Signs on the walls read "Union = Mafia" and "No On Strikes--Vote No." Four dour ushers wear anti-union buttons. Lights dim, and an executive on film urges the 22 people in the small meeting room to vote against being represented by a labor union.
Foreign competition makes the company's upcoming revenue uncertain, the executive says. Workers' interests will come first with supervisors in the future, he promises. He says the union often resorts to violence and loses when it strikes.
As the film ends, an usher says, "Sorry. We don't have time for questions."
The "ushers" are actually labor union representatives. The film is part of a role-playing exercise at a training session for aspiring union organizers sponsored by the AFL-CIO Organizing Institute of Washington, D.C., and San Francisco.
After the film, the group walks upstairs to a meeting room, where a teacher asks how the film defined the union. Powerless, money-hungry, uncaring and violent, the aspiring organizers say.
"If the employer gets the jump and defines the union, the workers are starting at a big disadvantage," instructs Chris Woods, director of campus recruiting for the institute.
In an era when unions are in trouble--they represent only 15.5% of American workers, down from 35% in the 1950s--the trainees have traveled from as far away as Texas to attend the three-day event in an El Segundo hotel.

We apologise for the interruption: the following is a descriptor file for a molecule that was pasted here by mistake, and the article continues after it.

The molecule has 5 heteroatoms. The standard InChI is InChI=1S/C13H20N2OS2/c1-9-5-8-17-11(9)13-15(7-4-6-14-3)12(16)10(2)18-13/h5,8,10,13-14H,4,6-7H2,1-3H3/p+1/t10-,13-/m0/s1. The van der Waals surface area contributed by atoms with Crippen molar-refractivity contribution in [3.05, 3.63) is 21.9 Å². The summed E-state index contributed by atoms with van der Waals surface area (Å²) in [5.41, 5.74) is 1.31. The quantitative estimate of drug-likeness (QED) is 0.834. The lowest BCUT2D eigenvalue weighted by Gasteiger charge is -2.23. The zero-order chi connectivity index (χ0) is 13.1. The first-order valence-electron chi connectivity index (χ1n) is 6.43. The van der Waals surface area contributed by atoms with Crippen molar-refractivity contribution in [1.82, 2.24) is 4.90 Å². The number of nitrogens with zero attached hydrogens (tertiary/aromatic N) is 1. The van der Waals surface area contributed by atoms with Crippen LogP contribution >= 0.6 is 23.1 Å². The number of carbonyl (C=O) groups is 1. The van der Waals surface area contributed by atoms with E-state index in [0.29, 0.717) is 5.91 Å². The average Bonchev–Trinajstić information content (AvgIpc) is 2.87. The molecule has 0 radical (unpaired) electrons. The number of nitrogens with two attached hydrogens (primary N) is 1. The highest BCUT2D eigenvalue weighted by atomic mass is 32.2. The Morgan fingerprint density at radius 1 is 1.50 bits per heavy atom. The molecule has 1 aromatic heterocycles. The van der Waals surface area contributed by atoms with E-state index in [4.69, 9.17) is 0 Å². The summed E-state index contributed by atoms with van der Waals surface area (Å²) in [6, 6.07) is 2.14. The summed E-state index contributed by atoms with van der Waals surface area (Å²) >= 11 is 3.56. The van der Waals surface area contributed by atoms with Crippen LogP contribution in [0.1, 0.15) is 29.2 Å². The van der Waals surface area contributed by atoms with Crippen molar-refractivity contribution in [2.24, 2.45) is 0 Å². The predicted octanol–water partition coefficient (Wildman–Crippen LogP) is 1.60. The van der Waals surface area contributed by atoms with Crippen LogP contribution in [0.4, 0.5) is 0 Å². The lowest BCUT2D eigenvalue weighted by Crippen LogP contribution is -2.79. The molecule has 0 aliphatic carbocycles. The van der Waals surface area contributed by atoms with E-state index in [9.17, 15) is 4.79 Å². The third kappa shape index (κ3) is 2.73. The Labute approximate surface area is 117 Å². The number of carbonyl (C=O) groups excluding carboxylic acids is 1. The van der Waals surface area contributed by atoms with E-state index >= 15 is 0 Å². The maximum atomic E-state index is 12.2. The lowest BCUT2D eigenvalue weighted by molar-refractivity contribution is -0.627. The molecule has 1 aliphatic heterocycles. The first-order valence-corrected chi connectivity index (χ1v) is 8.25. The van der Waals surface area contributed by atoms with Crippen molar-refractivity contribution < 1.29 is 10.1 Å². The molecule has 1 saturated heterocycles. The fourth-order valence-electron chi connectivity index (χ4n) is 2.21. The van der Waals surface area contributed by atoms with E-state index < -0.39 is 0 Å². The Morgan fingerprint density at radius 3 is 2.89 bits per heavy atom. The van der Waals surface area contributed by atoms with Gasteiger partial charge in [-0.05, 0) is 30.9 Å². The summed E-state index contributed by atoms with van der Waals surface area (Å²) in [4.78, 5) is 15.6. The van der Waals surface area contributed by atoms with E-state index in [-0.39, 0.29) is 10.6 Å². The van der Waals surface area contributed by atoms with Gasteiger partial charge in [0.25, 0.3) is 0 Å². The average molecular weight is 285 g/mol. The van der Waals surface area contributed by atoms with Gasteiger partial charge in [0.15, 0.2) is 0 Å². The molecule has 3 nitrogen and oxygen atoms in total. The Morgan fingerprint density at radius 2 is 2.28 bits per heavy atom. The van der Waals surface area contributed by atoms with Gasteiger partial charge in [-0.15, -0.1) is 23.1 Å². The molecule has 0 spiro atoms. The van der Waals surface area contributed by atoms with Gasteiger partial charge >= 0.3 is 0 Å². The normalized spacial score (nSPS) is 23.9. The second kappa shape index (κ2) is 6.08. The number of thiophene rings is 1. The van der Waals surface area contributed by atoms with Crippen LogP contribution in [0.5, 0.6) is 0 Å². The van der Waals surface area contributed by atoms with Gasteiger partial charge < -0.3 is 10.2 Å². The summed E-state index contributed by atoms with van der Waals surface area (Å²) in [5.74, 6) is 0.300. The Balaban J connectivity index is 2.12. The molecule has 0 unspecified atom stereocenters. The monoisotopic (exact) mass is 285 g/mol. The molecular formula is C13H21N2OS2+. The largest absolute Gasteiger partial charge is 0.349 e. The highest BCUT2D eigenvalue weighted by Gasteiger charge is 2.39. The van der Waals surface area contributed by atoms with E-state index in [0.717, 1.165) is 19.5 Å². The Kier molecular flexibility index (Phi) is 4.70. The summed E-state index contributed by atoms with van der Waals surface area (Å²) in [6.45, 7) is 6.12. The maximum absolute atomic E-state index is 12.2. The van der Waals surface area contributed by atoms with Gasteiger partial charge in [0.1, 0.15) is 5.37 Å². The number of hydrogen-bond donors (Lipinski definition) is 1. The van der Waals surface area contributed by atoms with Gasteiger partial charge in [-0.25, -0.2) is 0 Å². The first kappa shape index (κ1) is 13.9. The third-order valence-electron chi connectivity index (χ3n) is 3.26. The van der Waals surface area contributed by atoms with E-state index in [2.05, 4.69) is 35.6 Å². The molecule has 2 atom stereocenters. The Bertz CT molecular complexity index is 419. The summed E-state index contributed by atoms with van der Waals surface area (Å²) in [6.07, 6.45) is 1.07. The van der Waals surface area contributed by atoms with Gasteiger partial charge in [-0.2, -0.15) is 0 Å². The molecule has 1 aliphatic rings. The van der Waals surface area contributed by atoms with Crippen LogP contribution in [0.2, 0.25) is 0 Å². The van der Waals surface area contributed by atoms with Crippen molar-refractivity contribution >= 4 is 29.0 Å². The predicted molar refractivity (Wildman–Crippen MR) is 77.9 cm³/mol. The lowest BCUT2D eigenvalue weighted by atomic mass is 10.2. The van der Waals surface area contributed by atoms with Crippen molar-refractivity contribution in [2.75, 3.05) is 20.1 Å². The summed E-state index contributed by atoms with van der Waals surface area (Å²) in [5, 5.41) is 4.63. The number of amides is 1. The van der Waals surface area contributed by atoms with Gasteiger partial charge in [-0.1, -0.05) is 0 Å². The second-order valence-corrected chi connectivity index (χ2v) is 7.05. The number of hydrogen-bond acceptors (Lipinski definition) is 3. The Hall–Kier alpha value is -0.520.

They have marched in Inglewood in red Justice for Janitors T-shirts, attended lectures, heard case studies and engaged in role-playing exercises.
Developing representatives who can think on their feet and win organizing drives are the goals of the seminar, which the institute offers about 35 times a year nationwide.
"If unions do not organize, they die," Woods says. In general, "Less than 6% of union resources go to organizing. About 94% goes to a little declining pie of current membership. Some locals spend 25% to 30% on organizing and they're growing."
The institute particularly seeks women and minority students, who match the new face of American labor and account for about two-thirds of the El Segundo candidates.
About 2,000 people have taken the sessions since they began in 1990. Of those, about 20% have completed internships and apprenticeships and been hired as organizers, usually at salaries between $25,000 and $35,000 a year.
An early graduate is Tanya Wallace, 27, who was hired as an organizer for the Amalgamated Clothing and Textile Workers in Atlanta and came to this meeting as an instructor.
At Loyola University of Chicago, Wallace had wanted a career that would help minorities empower themselves. She also thought everyone should have the right to make a decent living. "Everyone should have the opportunity to provide for their family and grasp the American dream," she says.